The argument over speed limits is one that's been raging for over a century, and it seems as though it will keep raging as long as people drive cars.
Those who are opposed to speed limits (or at least low ones) argue that speed doesn't kill. They'll say that speed limits are imposed mainly to generate revenue for municipalities and that most people can handle going as fast as their car will let them.
The other group of people believes that higher speed limits increase the severity of crashes which in turn has the effect of increasing fatalities. This latter group isn't terribly popular with motoring enthusiasts, as you might expect, but if a study published on Thursday by the Insurance Institute for Highway Safety is correct, there might be something to their objections.
The study that IIHS released is an update of a 2016 study that looks at the correlation between traffic fatalities and speed limit increases in the US. The IIHS estimates that around 10,000 people die per year in speed-related traffic incidents and that better, more visible enforcement of speed laws could reduce that number.
"Speeding has become almost a forgotten issue in traffic safety discussions, and clearly we're losing any sense of limits," said Darrin Grondel, chair of the Governor's Highway Safety Administration's Executive Board and director of the Washington Traffic Safety Commission, in a statement.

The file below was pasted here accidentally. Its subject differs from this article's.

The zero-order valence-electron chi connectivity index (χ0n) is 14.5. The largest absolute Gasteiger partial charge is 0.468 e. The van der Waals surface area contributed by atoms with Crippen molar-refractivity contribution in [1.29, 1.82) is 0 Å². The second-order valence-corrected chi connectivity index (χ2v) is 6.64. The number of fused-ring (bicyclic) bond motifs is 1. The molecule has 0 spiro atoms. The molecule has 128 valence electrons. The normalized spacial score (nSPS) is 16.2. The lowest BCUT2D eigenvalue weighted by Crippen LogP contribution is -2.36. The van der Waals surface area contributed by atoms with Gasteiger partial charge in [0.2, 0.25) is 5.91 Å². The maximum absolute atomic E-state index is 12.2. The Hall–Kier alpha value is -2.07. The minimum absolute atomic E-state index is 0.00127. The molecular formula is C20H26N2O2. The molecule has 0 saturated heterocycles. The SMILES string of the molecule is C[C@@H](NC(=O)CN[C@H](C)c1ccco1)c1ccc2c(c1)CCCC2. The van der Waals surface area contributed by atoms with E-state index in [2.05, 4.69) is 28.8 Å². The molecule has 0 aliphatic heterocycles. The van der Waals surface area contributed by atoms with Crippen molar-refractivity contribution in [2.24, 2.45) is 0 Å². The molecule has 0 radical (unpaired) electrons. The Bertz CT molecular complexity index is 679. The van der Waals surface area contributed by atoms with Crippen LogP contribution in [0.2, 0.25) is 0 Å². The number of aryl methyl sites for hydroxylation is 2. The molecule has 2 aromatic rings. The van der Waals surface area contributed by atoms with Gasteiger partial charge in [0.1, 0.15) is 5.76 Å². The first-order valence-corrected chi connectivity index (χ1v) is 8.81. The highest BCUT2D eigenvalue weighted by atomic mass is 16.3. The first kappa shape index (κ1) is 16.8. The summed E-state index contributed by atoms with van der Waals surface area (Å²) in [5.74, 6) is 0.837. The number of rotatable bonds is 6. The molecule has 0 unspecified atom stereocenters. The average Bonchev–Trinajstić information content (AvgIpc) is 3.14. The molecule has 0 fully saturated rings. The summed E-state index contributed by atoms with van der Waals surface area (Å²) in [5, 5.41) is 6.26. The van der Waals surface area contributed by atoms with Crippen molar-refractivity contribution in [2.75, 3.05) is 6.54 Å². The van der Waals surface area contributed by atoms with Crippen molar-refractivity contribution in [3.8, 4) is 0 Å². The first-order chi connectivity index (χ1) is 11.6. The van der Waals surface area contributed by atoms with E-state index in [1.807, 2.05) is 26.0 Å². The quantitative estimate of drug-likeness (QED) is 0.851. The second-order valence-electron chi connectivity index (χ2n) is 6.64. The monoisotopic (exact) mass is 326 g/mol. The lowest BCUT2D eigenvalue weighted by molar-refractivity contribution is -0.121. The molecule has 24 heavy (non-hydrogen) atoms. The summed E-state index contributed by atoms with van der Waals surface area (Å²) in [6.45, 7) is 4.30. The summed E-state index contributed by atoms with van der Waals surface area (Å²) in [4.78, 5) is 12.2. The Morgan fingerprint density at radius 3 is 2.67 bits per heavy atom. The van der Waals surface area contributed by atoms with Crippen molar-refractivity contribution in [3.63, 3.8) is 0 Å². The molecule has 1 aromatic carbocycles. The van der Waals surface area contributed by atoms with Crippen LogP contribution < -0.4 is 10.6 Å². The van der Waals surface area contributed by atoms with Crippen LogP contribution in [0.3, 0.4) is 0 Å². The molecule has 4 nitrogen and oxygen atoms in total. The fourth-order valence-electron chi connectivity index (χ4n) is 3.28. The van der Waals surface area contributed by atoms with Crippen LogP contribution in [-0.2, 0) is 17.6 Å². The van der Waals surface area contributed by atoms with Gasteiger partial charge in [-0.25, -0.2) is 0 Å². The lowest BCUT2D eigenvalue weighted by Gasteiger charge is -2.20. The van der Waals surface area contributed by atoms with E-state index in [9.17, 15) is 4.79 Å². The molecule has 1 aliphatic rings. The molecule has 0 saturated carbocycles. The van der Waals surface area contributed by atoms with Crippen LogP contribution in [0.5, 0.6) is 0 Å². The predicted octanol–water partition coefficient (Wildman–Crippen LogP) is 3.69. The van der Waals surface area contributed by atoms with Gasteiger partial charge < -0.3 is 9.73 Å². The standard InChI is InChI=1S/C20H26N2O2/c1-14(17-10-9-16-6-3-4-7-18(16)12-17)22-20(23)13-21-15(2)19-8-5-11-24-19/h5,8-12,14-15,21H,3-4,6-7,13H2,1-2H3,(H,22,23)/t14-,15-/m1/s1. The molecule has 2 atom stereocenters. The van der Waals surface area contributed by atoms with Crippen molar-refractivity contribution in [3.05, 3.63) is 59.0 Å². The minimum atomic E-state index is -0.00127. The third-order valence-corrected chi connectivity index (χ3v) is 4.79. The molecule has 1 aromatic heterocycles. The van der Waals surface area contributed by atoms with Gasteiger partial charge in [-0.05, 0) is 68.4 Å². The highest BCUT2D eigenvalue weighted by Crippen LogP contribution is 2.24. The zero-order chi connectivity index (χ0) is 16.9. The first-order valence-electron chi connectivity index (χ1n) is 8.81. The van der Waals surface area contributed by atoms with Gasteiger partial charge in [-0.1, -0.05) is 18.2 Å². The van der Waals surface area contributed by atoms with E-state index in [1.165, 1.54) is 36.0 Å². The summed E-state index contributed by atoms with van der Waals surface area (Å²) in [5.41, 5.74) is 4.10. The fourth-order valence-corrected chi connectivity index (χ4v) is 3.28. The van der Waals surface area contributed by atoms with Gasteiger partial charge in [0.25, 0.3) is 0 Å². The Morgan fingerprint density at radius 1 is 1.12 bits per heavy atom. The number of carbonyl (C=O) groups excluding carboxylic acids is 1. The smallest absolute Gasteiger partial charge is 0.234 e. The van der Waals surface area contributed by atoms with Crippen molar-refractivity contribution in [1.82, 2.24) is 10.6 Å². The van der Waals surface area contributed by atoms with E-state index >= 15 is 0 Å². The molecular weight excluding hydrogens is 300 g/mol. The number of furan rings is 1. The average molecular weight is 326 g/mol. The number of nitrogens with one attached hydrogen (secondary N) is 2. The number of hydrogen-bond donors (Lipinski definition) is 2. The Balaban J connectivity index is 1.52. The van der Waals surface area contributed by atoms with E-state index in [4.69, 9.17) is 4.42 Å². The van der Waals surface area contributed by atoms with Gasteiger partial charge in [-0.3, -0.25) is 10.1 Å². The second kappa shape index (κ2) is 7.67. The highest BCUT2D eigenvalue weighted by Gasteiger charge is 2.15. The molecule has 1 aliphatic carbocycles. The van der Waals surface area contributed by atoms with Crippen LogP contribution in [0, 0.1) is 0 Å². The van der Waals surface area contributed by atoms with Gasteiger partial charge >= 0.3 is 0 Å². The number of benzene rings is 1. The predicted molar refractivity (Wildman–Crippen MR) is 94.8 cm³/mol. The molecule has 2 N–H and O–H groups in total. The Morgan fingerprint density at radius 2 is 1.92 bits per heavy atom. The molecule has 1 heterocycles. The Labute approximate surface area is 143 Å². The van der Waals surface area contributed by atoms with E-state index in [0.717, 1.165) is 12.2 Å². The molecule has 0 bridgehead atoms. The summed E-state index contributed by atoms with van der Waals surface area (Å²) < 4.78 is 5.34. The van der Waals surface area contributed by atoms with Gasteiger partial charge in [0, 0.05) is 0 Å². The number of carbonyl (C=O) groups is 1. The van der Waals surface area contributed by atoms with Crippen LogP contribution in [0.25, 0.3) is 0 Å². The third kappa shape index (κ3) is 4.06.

Currently, the highest posted speed limit in the country is 85 miles per hour, posted in Texas. Most of America, 41 out of 50 states have freeway speed limits of 70 miles per hour. We've come a long way since the days of The Minutemen's Double Nickels On The Dime and are living in a world where we've vindicated Sammy Hagar. It's almost criminal.
In total, the IIHS is laying the blame for the deaths of 37,000 people over the last 25 years at the feet of state regulators, owing to their increases in speed limits. While this number is a little staggering, it could be argued that these deaths could have been prevented with more robust driver education.
Where do you stand on this issue? Jump in the comments section and let us know.